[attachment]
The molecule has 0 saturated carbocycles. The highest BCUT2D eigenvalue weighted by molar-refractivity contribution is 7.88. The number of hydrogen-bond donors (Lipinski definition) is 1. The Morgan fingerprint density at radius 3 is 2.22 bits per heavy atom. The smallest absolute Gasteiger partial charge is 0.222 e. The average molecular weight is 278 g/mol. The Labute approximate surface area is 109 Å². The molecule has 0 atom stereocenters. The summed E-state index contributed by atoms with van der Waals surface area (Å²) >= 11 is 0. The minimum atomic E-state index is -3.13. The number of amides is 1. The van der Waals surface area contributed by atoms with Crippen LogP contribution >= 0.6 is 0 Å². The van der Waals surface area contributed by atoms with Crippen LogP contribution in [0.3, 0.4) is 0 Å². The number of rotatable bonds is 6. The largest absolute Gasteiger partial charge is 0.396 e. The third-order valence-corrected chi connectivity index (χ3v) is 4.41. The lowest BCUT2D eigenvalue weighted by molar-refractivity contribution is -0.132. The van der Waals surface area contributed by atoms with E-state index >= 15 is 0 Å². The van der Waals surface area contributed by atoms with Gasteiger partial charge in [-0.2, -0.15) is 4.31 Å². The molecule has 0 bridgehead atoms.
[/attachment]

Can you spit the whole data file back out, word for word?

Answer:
The molecule has 0 saturated carbocycles. The highest BCUT2D eigenvalue weighted by molar-refractivity contribution is 7.88. The number of hydrogen-bond donors (Lipinski definition) is 1. The Morgan fingerprint density at radius 3 is 2.22 bits per heavy atom. The smallest absolute Gasteiger partial charge is 0.222 e. The average molecular weight is 278 g/mol. The Labute approximate surface area is 109 Å². The molecule has 0 atom stereocenters. The summed E-state index contributed by atoms with van der Waals surface area (Å²) >= 11 is 0. The minimum atomic E-state index is -3.13. The number of amides is 1. The van der Waals surface area contributed by atoms with Crippen LogP contribution >= 0.6 is 0 Å². The van der Waals surface area contributed by atoms with Crippen LogP contribution in [0.3, 0.4) is 0 Å². The number of rotatable bonds is 6. The largest absolute Gasteiger partial charge is 0.396 e. The third-order valence-corrected chi connectivity index (χ3v) is 4.41. The lowest BCUT2D eigenvalue weighted by molar-refractivity contribution is -0.132. The van der Waals surface area contributed by atoms with E-state index >= 15 is 0 Å². The van der Waals surface area contributed by atoms with Gasteiger partial charge in [-0.2, -0.15) is 4.31 Å². The molecule has 0 bridgehead atoms.